It's so true that you can have green grass on your blog's backyard BBQ regardless of what your real-life lawn looks like!!! It reminds me of fMh Lisa's fabulous line about how a conference is like blogging except that you have to do your hair. It's so true -- when you're blogging your "virtual hair" is perfect as long as you don't post any photos to the contrary... ;-)

Floating in the Milk said...

That's an interesting view on blogging vs. forums. I've been a long-term participant in forums - just recently I discovered the disaffected mormon ones. Blogging to me always felt like spitting in the wind - what if I started a blog and no one left any comments?

I've gone the extra mile and like to meet the people I "meet" on my forums. It's pretty much a given that if I have a trip I try to arrange a get together with one or more of my "invisipeeps" - a term coined at one of my forums. So far none of my meetings have ended up being with sex-crazed perverts - a perennial concern of my mother-in-law.

The time suck aspect of both endeavors is a problem. I'd never thought of the disembodied brain scenario, but I can see its appeal. I'll have to keep it in mind for my living will.

C.L. Hanson said...

Hey Floating in the Milk!!!

It's true that when you start a blog there's always a danger that no one will read it. But the established NOM blogs and exmo blogs are interested in building up a community, so if you start a blog and then post comments on related blogs, they'll notice you and link to you.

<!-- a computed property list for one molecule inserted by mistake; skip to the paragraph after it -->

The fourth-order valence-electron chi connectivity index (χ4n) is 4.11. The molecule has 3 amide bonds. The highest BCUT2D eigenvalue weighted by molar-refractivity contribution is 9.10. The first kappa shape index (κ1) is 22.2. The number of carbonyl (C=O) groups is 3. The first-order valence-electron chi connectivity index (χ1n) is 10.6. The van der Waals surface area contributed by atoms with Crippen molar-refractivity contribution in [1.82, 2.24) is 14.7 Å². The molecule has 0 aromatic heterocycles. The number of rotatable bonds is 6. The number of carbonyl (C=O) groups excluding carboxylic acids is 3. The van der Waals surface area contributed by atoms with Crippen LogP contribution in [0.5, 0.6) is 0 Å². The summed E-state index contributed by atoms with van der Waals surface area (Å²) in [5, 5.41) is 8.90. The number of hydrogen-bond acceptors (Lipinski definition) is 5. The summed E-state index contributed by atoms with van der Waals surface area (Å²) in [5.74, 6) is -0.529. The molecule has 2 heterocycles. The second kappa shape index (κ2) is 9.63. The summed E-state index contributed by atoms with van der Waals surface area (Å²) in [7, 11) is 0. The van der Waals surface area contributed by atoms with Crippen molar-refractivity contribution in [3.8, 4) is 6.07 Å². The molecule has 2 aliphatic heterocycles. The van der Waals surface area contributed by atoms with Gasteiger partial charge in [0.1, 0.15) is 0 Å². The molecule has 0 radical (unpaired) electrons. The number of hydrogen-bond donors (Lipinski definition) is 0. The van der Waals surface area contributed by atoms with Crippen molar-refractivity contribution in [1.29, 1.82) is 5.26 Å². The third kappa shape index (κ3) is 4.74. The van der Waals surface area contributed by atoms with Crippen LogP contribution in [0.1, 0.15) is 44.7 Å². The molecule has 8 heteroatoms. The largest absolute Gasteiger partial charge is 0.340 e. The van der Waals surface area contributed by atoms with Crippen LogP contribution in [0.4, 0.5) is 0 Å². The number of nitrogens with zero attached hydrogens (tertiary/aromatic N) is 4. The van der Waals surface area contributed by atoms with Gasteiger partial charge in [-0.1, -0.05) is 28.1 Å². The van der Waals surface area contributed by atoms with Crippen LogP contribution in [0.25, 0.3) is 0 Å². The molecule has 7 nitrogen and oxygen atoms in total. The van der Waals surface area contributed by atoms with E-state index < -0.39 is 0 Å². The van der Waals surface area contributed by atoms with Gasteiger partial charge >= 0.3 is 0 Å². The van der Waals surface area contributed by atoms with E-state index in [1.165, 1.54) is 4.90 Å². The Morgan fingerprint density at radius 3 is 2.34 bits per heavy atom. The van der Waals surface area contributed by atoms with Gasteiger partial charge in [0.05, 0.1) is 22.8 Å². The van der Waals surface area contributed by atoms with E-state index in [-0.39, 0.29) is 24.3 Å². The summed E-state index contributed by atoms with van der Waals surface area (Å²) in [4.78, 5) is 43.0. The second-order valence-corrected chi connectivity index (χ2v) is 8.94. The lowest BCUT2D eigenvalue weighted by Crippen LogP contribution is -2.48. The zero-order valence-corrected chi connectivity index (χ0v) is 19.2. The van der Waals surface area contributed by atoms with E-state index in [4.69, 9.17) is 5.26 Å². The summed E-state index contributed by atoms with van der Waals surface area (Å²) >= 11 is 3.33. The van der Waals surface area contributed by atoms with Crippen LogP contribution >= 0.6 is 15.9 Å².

I like to try to really meet people that I virtually meet through the Internet, but it's always a challenge being as I live in France whereas most of my Internet friends are in North America... I've succeeded in meeting some though!!! :D

dusio said...

Fascinating blog. I believe the internet is here to save us all.

Freckle Face Girl said...

I'm with you. I prefer blogging to forums. I think it is a great way to interact with new people and keep up with old friends. It is often hard to find time to connect with old friend by telephone, but blogging can be done when we both get time.

C.L. Hanson said...

Thanks Dusio!!!

I think so too. Did you see my earlier post about the Internet that I linked to above?

Hey Freckle Face Girl!!!

Exactly!!! It's hard to keep in touch with everyone, and a blog helps your friends keep up with your news not only when it's convenient for you but when it's convenient for them. :D

John said...

Have you heard The Internet is for Porn? (Note to readers: It's work-friendly, if your work is friendly to your watching cartoons on YouTube.)

I'm experimenting with mixing RL and blogging, though it's amazing to me how much more substantive a lot of my "virtual" friendships and conversations are over my RL ones (it's easier to track down ex-mos on the web than in person). But I agree with you that blogging adds new dimensions to traditional modes of socializing and networking.

Holly said...

I've maintained for over a decade real life friendships that started in internet forums. I know some very cool people because of the web.